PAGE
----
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Hat Yai | Things To Do - Page 4

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Tiger at Songkhla zoo

Tiger at Songkhla zoo

 

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I live in Southeast Asia and have booked hundreds of hotels in this region. I have spent many hours researching hotel prices to get the best deal and I always end up booking through Agoda. Their rates are far lower compared to other companies or booking directly with hotels. Give them a try!

Activities And Things To Do In Hat Yai - Page 4

Hat Yai Activity Listings

This page (4 of 5) contains some more ideas and suggestions for activities and things to do in and around Hat Yai.

Songkhla

The cat and mouse statue at Samila Beach, Songkhla - Click for larger image

My monkey feeding another monkey - Click for larger image

Thai: สงขลา

Comments: Nowhere is easier to get to from Hat Yai than Songkhla and a visit there can be a refreshing change as the two towns are a real contrast. The more I visit Songkhla, the more it grows on me. There is a beach and even though it is not beautiful compared to Koh Phi Phi or Koh Similan standards it is still a beach. It is a very conservative town and the home town of one Thailand's favourite ex-Prime Ministers. It is kept remarkably clean and development has been shunned.

Songkhla residents are happy to travel to Hat Yai for supermarkets and cinemas but don't really want them on their own doorstep. Neither do they want thousands of prostitutes and sex tourists although there is a very small bar area (the Dark Side) to cater for the farangs living in town. Preservation orders have ensured that a lot of the old buildings are still intact.

There are lots of temples to wander around, a typical Thai fresh market and a small museum. The hill near Samila beach has great views of the city and can be reached by cable car. This is also where Songkhla resident monkeys live, and watching their antics can be great fun but remember that they are wild animals. There are hundreds of naughty simians and they have their own playground next to the cable car station.

Vendors sell bananas and peanuts to feed them with and they are actually quite well behaved (the monkeys, not the vendors). These monkeys are so well fed that there is no need to get aggressive about food and they are actually quite fussy. Some won't bother taking the bananas offered to them but will look for the people who are giving out peanuts, which they prefer.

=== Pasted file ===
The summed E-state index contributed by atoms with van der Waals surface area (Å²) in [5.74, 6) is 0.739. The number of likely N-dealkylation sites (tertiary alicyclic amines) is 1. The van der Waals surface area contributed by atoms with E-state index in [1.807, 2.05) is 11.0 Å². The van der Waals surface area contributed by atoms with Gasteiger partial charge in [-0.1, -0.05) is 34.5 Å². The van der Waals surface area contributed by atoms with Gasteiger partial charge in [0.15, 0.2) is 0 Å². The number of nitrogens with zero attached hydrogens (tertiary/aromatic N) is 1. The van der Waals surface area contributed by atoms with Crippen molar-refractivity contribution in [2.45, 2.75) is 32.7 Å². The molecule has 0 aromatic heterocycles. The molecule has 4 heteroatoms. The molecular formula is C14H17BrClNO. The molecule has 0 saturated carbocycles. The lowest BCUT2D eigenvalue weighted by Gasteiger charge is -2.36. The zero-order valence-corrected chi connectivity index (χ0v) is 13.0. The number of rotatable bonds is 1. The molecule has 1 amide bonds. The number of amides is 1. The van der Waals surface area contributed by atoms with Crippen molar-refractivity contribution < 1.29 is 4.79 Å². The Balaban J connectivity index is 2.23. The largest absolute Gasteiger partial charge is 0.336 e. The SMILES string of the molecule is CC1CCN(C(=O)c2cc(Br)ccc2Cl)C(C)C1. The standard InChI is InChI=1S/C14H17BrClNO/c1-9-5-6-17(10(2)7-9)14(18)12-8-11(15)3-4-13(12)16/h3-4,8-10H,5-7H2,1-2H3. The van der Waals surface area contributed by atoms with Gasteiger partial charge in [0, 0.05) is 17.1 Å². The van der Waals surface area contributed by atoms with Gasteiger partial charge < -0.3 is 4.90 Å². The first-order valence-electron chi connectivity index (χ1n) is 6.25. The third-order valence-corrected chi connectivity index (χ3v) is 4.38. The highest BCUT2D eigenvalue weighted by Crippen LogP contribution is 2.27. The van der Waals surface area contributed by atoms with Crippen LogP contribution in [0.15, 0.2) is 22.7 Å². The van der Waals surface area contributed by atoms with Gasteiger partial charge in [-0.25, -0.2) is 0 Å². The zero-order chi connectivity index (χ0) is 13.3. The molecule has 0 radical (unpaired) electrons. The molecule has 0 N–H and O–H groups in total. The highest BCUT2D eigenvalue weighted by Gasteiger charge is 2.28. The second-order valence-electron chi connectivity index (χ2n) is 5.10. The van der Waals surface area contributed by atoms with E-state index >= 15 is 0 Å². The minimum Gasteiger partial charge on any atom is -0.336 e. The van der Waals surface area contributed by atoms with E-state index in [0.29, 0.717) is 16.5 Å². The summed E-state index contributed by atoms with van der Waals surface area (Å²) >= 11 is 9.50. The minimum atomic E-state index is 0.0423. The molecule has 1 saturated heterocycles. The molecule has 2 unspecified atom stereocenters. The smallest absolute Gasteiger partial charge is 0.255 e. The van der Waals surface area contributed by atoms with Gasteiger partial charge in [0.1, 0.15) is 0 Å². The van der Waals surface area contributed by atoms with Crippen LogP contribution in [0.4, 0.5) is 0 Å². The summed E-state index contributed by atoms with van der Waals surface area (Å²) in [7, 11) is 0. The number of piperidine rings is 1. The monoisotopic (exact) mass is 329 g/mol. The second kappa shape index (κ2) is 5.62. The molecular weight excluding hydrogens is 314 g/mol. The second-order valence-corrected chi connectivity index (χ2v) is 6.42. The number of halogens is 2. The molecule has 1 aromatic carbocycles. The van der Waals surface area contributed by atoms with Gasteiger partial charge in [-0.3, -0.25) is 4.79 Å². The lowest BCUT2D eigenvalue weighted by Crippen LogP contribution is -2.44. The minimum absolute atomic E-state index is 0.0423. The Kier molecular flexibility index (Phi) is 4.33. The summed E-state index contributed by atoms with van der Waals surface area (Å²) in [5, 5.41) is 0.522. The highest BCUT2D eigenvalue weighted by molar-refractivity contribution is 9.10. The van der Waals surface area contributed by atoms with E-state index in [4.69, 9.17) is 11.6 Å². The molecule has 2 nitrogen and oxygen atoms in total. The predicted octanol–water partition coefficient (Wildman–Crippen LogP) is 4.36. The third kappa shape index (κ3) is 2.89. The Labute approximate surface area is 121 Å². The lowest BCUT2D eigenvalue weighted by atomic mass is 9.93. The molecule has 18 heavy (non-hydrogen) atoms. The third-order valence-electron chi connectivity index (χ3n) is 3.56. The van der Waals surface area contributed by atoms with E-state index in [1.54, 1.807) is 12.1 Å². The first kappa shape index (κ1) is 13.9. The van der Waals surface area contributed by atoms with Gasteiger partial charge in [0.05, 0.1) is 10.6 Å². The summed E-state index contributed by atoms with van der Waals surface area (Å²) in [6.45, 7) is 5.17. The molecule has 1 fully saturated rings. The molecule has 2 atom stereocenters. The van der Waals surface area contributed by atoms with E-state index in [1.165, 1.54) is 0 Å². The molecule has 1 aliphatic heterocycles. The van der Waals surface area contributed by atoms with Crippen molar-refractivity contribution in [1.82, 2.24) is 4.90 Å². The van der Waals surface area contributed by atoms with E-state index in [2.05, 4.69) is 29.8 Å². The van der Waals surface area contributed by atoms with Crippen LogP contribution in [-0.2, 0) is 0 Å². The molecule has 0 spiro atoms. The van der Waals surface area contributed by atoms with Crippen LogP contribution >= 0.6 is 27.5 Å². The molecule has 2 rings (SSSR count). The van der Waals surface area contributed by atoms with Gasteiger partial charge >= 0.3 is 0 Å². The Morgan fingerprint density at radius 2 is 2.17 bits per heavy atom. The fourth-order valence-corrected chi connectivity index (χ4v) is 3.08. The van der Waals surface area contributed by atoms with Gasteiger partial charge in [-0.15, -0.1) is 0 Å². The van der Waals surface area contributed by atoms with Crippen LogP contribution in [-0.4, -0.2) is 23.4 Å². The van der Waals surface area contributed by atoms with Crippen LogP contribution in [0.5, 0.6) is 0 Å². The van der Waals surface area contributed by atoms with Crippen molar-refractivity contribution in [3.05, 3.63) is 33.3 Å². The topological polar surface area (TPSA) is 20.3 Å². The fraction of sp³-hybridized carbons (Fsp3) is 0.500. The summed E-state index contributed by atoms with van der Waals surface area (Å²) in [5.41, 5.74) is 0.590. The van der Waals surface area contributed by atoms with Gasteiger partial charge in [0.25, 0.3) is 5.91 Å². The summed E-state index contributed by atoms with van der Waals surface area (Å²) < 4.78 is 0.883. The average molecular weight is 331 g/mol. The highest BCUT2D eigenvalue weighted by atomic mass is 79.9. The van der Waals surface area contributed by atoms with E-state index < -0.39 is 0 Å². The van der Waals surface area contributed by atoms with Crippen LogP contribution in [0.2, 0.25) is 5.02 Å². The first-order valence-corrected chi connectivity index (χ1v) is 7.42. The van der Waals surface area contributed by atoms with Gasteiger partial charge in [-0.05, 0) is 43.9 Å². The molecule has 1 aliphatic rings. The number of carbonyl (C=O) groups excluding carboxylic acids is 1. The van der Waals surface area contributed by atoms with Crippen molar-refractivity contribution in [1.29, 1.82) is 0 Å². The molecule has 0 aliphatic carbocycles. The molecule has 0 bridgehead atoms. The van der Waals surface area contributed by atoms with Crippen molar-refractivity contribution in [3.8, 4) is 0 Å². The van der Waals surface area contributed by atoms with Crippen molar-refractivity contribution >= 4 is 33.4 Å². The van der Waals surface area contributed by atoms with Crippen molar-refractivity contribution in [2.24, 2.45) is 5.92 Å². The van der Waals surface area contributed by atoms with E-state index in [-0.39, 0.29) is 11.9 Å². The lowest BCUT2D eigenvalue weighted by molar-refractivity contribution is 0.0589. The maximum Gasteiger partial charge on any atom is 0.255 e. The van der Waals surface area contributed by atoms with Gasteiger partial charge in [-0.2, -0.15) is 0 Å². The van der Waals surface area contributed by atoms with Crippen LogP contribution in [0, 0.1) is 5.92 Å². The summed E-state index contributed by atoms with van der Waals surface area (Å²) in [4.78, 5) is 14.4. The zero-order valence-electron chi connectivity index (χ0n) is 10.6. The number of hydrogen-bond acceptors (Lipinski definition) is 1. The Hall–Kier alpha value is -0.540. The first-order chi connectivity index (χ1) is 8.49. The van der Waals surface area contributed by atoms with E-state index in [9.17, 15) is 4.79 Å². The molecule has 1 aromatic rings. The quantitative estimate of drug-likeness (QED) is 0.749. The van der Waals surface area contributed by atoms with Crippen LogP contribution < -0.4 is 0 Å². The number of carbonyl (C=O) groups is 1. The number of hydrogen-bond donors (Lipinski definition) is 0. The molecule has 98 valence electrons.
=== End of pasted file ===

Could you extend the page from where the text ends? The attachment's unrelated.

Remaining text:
Getting to Songkhla from Hat Yai is easy. Go to the clock tower near Hat Yai Plaza on Phetkasem (Map 1) and either take a minivan for about Bt25 or jump on a public bus for Bt18. Buses, large and small, go between the two towns all the time up until the early evening.

If you want to stay overnight there are plenty of hotels. The BP Samila is a nice place and well located near the beach. Rooms with a sea view are Bt1,250.

The Royal Crown is a decent place in town which has a great restaurant and bakery attached. It's a lot cheaper than the BP Samila at Bt490 a night. The address is 38 Saingam Road, Songkhla, 90000 and the telephone numbers are +66 (0)74 312174, 311918, 321025-6, 321028-9. In addition to these two hotels there are lots more and they never seem very busy.

I have started a separate page for Songkhla which I intend expanding later as time permits.

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Songkhla Aquarium

Songkhla Aquarium - Click for larger image

Thai: สงขลาอะควาเรียม

Latitude: N 07° 13' 31.3" (N 07° 13.522')

Longitude: E 100° 34' 39.9" (E 100° 34.665')

Google Maps: Street Map or Satellite View

Comments: A trip to Songkhla town makes a great break from busy, dirty, noisy Hat Yai and there are some nice attractions once you get there.

The aquarium is a fairly new attraction and although it isn't the fanciest aquarium in the world, it's worth a visit. As you enter there are some small tanks, but the main attraction is a large tank with a walk-through tunnel.

As you walk through the tunnel, a variety of large sea animals swim just a few inches above your head. There are some pretty big rays, leopard sharks, turtles, and other unidentified fish.

 

Go-karting at Songkhla Aquarium

Go-karting at Songkhla Aquarium

 

Once you get through the tunnel, there is a viewing area where you can watch all the underwater life through a large wall of perspex. At around 2pm a scuba diver enters the tank to feed the animals.

The aquarium is very popular with schools from all over the south of Thailand, and every time I've been there have been large groups of schoolchildren present. Thai kids are pleasant enough but they tend to get overexcited and the noise can be deafening. Feeding a few to the sharks is one way of shutting them up.

 

Off-roading at Songkhla Aquarium

Off-roading at Songkhla Aquarium

 

The aquarium advertises itself as 'not just an aquarium'. There is a fish spa where you can sit with your feet in a tank of water as small fish nibble away at them.

Behind the aquarium is a go-kart track, and there is also an offroad ATV course. Six laps on the go-kart track will cost you Bt600. For the same price, you can ride an ATV quad-bike around the 1km course three times. There are large quad-bikes for adults and small ones for kids.

The aquarium operates a dual-pricing system, as do many attractions in Thailand. Thai adults are charged Bt150 and Thai kids Bt80, while foreign adults and kids are charged Bt300 and Bt200 respectively. If you speak Thai, you may be able to get the local price.